Since last September, history major Katelyn Gamba ’15 has spent two days per week listening to living history as narrated by the people who experienced it. Her work as an intern for the National September 11 Memorial and Museum is helping to preserve the story of the terrorist attacks of September 11, 2001.
Gamba does not work in the museum’s public display area; her desk in the museum offices, located on the 16th floor of 200 Liberty Street, overlooks the museum and the memorial plaza where the footprints of the Twin Towers are marked by two enormous waterfalls. She often looks out and thinks about the towers’ massive absence, while she transcribes for posterity the stories of survivors, first responders, law enforcement personnel, and family members of the deceased.
Gamba herself was only eight years old when the attacks happened, but she has distinct memories of that day and its effect on her and on her town, Cranford, New Jersey, about 20 miles southwest of the World Trade Center. The children were sent home from school, and for days afterward they were not allowed to play outside because of the thick black smoke that drifted over from Ground Zero. She has an abiding fear of flying.
“It was really confusing and for years, I didn’t understand what had happened,” she says.
Now, she knows a lot. At Wagner, she took two classes taught by Jenny Pachucki, an adjunct faculty member who is the oral historian and associate curator of the audio collection for the museum. One class was focused on museums and memorials, and the other on September 11. Gamba became intrigued and applied to work with Pachucki at the museum to fulfill her internship requirement as a senior history major.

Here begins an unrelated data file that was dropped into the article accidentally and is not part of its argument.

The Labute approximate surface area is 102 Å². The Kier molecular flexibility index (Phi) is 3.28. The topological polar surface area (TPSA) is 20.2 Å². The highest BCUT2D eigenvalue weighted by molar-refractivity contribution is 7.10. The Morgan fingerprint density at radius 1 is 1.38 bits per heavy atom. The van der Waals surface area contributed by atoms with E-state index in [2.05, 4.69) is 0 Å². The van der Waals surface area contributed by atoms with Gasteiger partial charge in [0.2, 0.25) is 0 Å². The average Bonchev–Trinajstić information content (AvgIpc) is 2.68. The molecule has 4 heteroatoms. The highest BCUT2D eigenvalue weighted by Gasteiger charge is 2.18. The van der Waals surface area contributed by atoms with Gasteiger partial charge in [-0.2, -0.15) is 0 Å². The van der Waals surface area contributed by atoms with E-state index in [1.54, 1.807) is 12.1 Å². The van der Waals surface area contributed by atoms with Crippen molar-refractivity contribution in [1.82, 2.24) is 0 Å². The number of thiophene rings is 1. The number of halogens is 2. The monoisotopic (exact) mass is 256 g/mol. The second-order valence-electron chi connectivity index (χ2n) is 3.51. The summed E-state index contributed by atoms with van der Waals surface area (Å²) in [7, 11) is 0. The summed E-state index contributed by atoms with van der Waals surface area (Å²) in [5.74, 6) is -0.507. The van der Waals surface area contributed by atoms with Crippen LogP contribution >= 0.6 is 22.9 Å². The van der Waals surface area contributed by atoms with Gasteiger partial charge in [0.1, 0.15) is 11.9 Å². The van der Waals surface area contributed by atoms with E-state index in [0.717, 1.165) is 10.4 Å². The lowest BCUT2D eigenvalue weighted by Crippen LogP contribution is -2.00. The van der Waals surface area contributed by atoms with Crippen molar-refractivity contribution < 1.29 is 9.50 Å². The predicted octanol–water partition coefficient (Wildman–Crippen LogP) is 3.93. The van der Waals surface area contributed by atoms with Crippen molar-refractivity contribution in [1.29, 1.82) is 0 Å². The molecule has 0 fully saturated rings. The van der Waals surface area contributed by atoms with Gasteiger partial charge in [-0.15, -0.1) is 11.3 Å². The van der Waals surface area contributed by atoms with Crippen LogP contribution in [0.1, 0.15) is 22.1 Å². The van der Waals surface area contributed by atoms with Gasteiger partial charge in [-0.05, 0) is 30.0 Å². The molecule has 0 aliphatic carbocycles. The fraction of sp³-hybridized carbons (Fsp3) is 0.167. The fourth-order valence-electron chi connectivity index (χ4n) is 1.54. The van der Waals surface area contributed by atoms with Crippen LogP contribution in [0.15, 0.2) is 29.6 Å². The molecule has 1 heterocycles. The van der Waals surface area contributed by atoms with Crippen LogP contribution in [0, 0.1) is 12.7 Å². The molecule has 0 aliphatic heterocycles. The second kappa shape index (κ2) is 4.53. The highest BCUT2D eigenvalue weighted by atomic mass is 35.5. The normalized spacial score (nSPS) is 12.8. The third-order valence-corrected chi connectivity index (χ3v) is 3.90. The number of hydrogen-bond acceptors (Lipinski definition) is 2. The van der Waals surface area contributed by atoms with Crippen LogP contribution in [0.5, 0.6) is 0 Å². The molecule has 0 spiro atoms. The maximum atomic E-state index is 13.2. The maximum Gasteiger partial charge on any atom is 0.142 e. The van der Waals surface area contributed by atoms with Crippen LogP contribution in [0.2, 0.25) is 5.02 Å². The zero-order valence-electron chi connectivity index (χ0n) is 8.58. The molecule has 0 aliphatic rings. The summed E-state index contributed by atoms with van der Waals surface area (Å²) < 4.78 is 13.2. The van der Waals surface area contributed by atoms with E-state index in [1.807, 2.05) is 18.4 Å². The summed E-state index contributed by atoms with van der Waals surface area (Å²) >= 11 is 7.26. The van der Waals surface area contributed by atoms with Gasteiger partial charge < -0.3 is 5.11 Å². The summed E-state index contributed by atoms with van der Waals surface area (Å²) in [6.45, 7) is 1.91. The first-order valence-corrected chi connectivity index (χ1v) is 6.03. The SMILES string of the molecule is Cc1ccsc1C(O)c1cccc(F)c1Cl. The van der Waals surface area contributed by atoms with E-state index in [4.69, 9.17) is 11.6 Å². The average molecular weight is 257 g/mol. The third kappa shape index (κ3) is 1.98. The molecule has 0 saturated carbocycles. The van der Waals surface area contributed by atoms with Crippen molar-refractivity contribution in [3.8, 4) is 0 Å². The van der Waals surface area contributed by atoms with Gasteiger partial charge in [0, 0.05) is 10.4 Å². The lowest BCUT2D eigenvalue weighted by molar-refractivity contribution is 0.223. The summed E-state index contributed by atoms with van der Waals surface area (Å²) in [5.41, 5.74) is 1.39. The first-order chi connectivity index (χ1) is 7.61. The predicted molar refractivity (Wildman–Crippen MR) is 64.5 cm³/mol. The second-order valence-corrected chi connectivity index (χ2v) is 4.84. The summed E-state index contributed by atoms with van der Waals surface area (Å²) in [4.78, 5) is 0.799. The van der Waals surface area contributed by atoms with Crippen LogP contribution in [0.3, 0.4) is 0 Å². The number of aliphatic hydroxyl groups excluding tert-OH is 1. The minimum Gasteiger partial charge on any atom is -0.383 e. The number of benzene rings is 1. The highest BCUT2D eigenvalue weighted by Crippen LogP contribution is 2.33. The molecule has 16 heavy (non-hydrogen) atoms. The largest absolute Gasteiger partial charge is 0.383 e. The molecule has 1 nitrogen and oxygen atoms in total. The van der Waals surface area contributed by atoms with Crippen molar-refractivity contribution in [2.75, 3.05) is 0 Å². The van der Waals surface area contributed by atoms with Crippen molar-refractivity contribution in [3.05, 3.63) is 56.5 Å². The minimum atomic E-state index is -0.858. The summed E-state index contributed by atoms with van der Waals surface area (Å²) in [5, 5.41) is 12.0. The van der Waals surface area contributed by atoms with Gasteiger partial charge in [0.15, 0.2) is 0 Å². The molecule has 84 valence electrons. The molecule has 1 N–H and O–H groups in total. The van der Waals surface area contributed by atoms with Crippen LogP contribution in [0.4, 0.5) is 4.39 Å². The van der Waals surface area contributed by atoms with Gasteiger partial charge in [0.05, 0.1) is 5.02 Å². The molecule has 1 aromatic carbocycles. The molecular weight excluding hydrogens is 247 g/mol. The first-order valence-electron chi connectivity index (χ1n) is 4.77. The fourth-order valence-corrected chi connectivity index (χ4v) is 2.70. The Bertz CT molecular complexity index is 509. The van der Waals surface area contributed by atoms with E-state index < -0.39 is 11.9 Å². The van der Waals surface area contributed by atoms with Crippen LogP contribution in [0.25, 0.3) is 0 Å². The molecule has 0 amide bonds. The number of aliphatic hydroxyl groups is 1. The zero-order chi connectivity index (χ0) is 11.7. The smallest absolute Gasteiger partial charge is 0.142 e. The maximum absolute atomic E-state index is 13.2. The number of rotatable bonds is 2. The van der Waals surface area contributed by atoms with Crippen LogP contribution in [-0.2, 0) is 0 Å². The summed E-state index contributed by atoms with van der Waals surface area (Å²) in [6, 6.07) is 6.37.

After one semester, she didn’t want to stop, so in spring 2015 Gamba extended her internship for college credit.
Besides working with the stories from the museum’s collection of 800 audio interviews, Gamba is also doing research on objects donated to the museum and helping to write acquisitions rationales, which describe the object’s meaning and significance. An acquisitions committee reviews these documents to decide about adding items to the museum’s collections.
“That work is so helpful to us, and so important. Interns have a really direct role at the 9/11 Museum,” says Pachucki. “You can see their work in the museum and reflected in the collection. Katelyn has done a lot and has a strong work ethic and she works quickly, but there is still a huge amount of work to be done.”
Gamba says that learning so much about September 11 has influenced her interest in working in the anti-terrorism law enforcement field. “I feel really lucky to get to hear these stories and to get to be here and have this opportunity.”